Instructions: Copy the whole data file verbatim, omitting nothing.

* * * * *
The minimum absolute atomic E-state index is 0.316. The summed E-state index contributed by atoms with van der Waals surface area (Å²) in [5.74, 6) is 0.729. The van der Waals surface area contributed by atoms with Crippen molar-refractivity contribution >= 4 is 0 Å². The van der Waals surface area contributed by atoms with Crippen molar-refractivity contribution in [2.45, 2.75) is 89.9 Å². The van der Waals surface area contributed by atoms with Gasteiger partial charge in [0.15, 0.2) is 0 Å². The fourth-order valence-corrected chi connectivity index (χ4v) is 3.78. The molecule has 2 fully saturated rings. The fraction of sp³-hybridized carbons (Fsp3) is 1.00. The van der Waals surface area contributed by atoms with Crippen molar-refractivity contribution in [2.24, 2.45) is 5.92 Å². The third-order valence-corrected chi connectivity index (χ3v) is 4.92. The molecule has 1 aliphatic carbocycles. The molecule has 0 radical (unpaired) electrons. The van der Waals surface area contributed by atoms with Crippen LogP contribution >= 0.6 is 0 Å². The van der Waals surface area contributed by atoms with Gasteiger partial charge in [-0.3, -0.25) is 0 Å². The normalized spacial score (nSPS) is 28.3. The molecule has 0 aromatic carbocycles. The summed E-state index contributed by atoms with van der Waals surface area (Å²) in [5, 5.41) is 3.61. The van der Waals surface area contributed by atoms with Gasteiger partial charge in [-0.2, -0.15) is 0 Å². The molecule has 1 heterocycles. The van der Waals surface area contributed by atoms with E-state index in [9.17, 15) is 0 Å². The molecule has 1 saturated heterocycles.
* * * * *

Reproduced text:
The minimum absolute atomic E-state index is 0.316. The summed E-state index contributed by atoms with van der Waals surface area (Å²) in [5.74, 6) is 0.729. The van der Waals surface area contributed by atoms with Crippen molar-refractivity contribution >= 4 is 0 Å². The van der Waals surface area contributed by atoms with Crippen molar-refractivity contribution in [2.45, 2.75) is 89.9 Å². The van der Waals surface area contributed by atoms with Gasteiger partial charge in [0.15, 0.2) is 0 Å². The fourth-order valence-corrected chi connectivity index (χ4v) is 3.78. The molecule has 2 fully saturated rings. The fraction of sp³-hybridized carbons (Fsp3) is 1.00. The van der Waals surface area contributed by atoms with Crippen molar-refractivity contribution in [2.24, 2.45) is 5.92 Å². The third-order valence-corrected chi connectivity index (χ3v) is 4.92. The molecule has 1 aliphatic carbocycles. The molecule has 0 radical (unpaired) electrons. The van der Waals surface area contributed by atoms with Crippen LogP contribution >= 0.6 is 0 Å². The van der Waals surface area contributed by atoms with Gasteiger partial charge in [-0.3, -0.25) is 0 Å². The normalized spacial score (nSPS) is 28.3. The molecule has 0 aromatic carbocycles. The summed E-state index contributed by atoms with van der Waals surface area (Å²) in [5, 5.41) is 3.61. The van der Waals surface area contributed by atoms with Gasteiger partial charge in [-0.2, -0.15) is 0 Å². The molecule has 1 heterocycles. The van der Waals surface area contributed by atoms with E-state index in [9.17, 15) is 0 Å². The molecule has 1 saturated heterocycles.